It's amazing how both major parties attempt to solve problems with near identical solutions, the only variation being one party wants to do a little bit more and one wants to do a little bit less. Yet, neither manages to question whether it should be, or Constitutionally can be, done at all. Truth manifests itself in fundamental principles and, like the human spirit, cannot be suppressed for long periods of time. Likewise, the absence of truth cannot coexist with a free society.
5. The results are the same. Consider these acts of despotism: the largest gun ban in American history, a national database of all employed persons, a national ID, dozens of new federal crimes, and the power to seize assets without due process of law. Sounds like the workings of evil Democrats, right? Wrong. All of these blows were dealt to us by the 104th Republican controlled Congress - the Congress we sent to Washington to get government off our backs! The 105th and 106th Congresses have performed even more oppressive acts. Since the "Republican Revolution" of 1994, government has grown bigger, more powerful, and more intrusive each year.
Yet, the Party machinery will still try to convince us that we ought to support the GOP for the sake of judicial appointments, cabinet positions, and the bully pulpit the presidency offers. The arguments sound good but the facts are not with them. Let's not forget that, in 1973, six out of the seven Supreme Court justices voting for so-called abortion rights in the Roe vs. Wade decision were Republicans, the "pro-life" party of America. Since then, Republicans have appointed or confirmed hundreds of liberal minded activist judges who have no problem subverting the Constitution, denying rights to the unborn, and making laws from the bench. What good does it do to give the ball to someone who wears your color jersey but scores touchdowns for the other team?
6. There is nothing to lose and nothing to fear. Too many advocates of the two-party monopoly want to limit our attention to the next election thereby attempting to scare us into accepting whoever the GOP nominee happens to be. They did this in 1996 pointing out the potential devastation to the country if Bill Clinton were to be re-elected. Today, they point out how much damage a Gore presidency would do. Therefore, they conclude, better to cast your vote for someone who is not as bad as Gore. Better to win a little than to lose big.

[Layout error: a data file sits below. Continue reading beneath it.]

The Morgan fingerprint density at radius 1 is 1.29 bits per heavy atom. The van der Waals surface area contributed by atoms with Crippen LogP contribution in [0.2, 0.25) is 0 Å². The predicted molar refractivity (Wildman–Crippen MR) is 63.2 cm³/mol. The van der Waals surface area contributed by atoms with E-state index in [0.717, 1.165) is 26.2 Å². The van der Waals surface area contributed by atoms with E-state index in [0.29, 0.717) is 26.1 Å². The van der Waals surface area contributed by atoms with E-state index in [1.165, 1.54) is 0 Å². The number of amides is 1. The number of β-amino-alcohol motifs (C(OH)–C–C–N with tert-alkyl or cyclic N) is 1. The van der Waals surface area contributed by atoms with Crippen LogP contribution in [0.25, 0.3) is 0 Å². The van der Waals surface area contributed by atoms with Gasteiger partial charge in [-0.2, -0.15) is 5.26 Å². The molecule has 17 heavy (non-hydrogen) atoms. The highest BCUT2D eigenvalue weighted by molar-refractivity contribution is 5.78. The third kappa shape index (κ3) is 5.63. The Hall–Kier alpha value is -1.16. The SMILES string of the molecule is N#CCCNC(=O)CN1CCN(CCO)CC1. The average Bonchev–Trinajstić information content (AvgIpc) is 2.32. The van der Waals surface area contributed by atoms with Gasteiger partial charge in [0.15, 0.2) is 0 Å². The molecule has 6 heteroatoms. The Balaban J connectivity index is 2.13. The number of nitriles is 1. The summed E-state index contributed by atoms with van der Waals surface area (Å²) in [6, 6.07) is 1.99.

The problem with this reasoning is that it not only assumes we would be winning something - an assumption I would not make - it ignores the bigger problem. The GOP, while claiming to be our ally, is advancing the same destructive legislation in the dark that their Democrat opponents unashamedly advocate in broad daylight. To continue voting for Republicans when they obviously do not have our best interest at heart is to lend credence to their deception. The problem, obviously, is bigger than the next election.
7. Voting your preference is never a wasted vote. A wasted vote is one that perpetuates the downward spiral by reinforcing the status quo. As long as conservatives keep supporting establishment candidates, our support will continue to be taken for granted, establishment candidates will continue to run, and we will never break free from the chains that are enslaving us. We tell our children that the worst form of failure is to never try. But, for some reason, we only believe this rule applies to children. When we're adults, it's easier to go along with the media and our peers than it is to stand up for what is right. Fortunately, our Founding Fathers broke their chains, though it cost them dearly. We have it easy. All we have to do is vote. And, since we have nothing to lose, we run no risk of failure.
These are just a few of the reasons I believe strong support for a third party is forthcoming and is a worthy effort. Having been involved with the Republican Party for several years, I realize how difficult it is for an activist to accept the fact that his team does not support his cause. It has taken me a long time to accept this. Yet, I can still understand the concerns other party members are having who are only interested in the next election and what they describe as "winning."
In the 2000 Presidential race, I'll be voting in North Carolina's GOP primary for the conservative of my choice (assuming one is still in the race by then). If he doesn't get the nomination, I'm not letting "party loyalty" decide who I will support in the General Election.
Rush is still right most of the time, so I'm keeping the bumper sticker on my car. Besides, the third party movement is an inevitability that will happen with or without him, or any one of us for that matter.